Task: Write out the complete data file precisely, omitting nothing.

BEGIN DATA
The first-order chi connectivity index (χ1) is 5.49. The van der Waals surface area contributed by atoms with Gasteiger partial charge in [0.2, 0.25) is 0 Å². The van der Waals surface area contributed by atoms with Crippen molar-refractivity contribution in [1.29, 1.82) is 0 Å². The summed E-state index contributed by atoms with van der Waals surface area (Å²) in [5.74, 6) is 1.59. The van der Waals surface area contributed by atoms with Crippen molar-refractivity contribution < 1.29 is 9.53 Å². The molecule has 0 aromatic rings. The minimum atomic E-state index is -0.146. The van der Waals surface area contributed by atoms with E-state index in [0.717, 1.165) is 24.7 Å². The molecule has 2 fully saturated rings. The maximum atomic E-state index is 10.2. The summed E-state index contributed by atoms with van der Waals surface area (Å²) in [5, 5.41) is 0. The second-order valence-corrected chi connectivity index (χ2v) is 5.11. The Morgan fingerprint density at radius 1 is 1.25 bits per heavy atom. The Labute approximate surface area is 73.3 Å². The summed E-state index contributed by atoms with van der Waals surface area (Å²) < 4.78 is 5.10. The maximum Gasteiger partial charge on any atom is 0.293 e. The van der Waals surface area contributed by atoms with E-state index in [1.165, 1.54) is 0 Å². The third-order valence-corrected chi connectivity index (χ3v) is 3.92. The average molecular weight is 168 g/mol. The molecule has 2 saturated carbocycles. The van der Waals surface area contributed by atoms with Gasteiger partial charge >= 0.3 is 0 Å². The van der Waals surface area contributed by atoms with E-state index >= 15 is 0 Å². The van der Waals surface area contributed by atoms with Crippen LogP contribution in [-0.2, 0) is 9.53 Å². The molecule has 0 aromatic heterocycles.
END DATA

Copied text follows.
The first-order chi connectivity index (χ1) is 5.49. The van der Waals surface area contributed by atoms with Gasteiger partial charge in [0.2, 0.25) is 0 Å². The van der Waals surface area contributed by atoms with Crippen molar-refractivity contribution in [1.29, 1.82) is 0 Å². The summed E-state index contributed by atoms with van der Waals surface area (Å²) in [5.74, 6) is 1.59. The van der Waals surface area contributed by atoms with Crippen molar-refractivity contribution < 1.29 is 9.53 Å². The molecule has 0 aromatic rings. The minimum atomic E-state index is -0.146. The van der Waals surface area contributed by atoms with E-state index in [0.717, 1.165) is 24.7 Å². The molecule has 2 fully saturated rings. The maximum atomic E-state index is 10.2. The summed E-state index contributed by atoms with van der Waals surface area (Å²) in [5, 5.41) is 0. The second-order valence-corrected chi connectivity index (χ2v) is 5.11. The Morgan fingerprint density at radius 1 is 1.25 bits per heavy atom. The Labute approximate surface area is 73.3 Å². The summed E-state index contributed by atoms with van der Waals surface area (Å²) < 4.78 is 5.10. The maximum Gasteiger partial charge on any atom is 0.293 e. The van der Waals surface area contributed by atoms with E-state index in [1.165, 1.54) is 0 Å². The third-order valence-corrected chi connectivity index (χ3v) is 3.92. The average molecular weight is 168 g/mol. The molecule has 2 saturated carbocycles. The van der Waals surface area contributed by atoms with Gasteiger partial charge >= 0.3 is 0 Å². The van der Waals surface area contributed by atoms with E-state index >= 15 is 0 Å². The van der Waals surface area contributed by atoms with Crippen LogP contribution in [-0.2, 0) is 9.53 Å². The molecule has 0 aromatic heterocycles.